Prokofiev’s 5th Sonata is a favourite competition piece. Perhaps for this very reason it has acquired a reputation for superficiality, as an easy product of the composer’s bottom drawer. Here it is played with a calm luminosity of texture; every note shines and glistens. The work is revealed to be second-string Prokofiev rather as Mozart’s piano sonatas are second-string Mozart; it is pretty marvellous even so.

No great revelations emerge from Samuel Dolin’s Toccata Vivace, heard here in its world première performance some years after its composition. But Tselyakov’s willingness, after settling in Canada, to take up the cudgels on behalf of a countryman of his who had been teaching at Toronto Conservatory for more than half a century, says much for him as a man and as an artist.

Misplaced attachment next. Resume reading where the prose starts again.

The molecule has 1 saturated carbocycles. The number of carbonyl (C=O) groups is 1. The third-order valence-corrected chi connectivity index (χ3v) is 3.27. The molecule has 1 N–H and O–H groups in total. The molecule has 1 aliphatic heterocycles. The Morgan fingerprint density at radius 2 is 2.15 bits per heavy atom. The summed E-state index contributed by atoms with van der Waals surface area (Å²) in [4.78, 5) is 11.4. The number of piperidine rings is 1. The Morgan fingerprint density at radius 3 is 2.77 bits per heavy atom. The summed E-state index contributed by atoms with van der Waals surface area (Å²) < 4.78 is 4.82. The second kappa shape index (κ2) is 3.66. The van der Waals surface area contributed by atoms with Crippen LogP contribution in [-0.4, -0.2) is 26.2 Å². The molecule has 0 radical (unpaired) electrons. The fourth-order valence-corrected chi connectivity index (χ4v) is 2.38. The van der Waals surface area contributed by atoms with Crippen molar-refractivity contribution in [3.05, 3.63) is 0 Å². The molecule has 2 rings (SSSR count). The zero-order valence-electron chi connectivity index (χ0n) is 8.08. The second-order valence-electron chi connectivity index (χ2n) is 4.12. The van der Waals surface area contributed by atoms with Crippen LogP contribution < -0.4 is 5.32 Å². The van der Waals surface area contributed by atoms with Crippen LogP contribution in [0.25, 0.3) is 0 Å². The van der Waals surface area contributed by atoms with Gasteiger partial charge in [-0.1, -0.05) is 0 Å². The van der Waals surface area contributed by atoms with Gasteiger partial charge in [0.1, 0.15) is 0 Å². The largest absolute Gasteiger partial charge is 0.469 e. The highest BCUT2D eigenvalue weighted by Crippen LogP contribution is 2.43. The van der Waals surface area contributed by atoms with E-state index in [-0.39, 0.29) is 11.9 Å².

The disc opens with a rare set of variations by Tchaikovsky. Here doubts arise as to Tselyakov’s response to more classically based music since the markings in the score are not always scrupulously observed (assuming the Peters Edition is correct). The earlier variations are marked to be played at the same tempo as the theme, for example, but Tselyakov adjusts the tempo between them. He also alters some of the dynamics in the last variation. On the other hand, if you put aside the score and just listen he brings it off the page well. It is a tribute to both Tselyakov’s pianism and Tchaikovsky’s abilities to dress up his theme inventively that it only occurred to me towards the end that the actual melody on which the variations are based is a pretty unmemorable one. It has to be admitted that if Tchaikovsky had written nothing better than this we would remember him, yes, but in the same breath as Glazunov or Arensky rather than as a household name.